LONDON, Nov. 16 -- Nickel, heading for its worst week in two months, will decline 8 percent by the end of the year as demand weakens, research group CRU said.
Nickel for three-month delivery on the London Metal Exchange fell 5.9 percent this week to $16,325 a metric ton at 7:31 a.m., the worst performance since the week ending Sept. 4. Prices may drop to $15,000 by the end of the year, CRU said.
"The price reflects the reappearance of demand weakness in the market, both in the western world and in Asia," Maartje Collignon, an analyst at CRU in London, said by phone.
Prices rose 40 percent this year as stainless steel mills restocked and imports into China, the world's largest user, almost doubled in the first nine months. Stainless steel mills use about two-thirds of global output.
"People are concerned that China might export some of the nickel surpluses they have in the country now," Collignon said. As much as 50,000 tons of the nation's estimated 140,000 tons in stockpiles could be exported, she said.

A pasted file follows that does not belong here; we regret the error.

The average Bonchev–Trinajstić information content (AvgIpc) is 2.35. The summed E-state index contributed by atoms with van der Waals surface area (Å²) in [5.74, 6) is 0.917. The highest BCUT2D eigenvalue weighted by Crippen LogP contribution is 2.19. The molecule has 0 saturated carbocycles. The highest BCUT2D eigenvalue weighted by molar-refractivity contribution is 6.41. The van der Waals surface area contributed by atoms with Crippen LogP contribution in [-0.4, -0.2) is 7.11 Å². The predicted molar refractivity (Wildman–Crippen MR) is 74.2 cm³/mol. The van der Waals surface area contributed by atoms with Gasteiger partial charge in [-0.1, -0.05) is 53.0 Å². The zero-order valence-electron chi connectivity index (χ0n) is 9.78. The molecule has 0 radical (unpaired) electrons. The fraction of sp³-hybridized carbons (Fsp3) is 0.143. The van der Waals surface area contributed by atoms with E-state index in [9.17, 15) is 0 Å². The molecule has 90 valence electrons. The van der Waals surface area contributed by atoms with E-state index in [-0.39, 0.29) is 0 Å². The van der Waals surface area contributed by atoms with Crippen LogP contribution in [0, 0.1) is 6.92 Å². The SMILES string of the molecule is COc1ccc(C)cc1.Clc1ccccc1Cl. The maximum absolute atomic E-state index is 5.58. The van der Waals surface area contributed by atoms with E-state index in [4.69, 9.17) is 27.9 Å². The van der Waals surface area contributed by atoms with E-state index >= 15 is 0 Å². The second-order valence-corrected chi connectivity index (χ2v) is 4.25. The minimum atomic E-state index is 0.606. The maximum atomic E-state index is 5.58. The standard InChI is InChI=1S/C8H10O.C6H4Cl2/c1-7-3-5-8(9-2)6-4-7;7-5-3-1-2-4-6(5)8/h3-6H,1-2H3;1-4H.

Prices may average $16,000 a ton in the first half of next year before rising "slightly" in the second half as demand from the steel industry strengthens, Collignon said. Supply will continue to outpace demand next year, she said.
Supply will expand once a strike at Vale SA's operations in Canada ends, Collignon said.
About 3,300 of almost 4,600 employees at Sudbury, Vale's largest nickel and copper operations in the country, walked off the job on July 13 after talks broke down over a labor contract, leading to the longest strike in Vale's 67-year history.
"Prices are where they are because of the strike, otherwise they would have been a lot lower," Collignon said.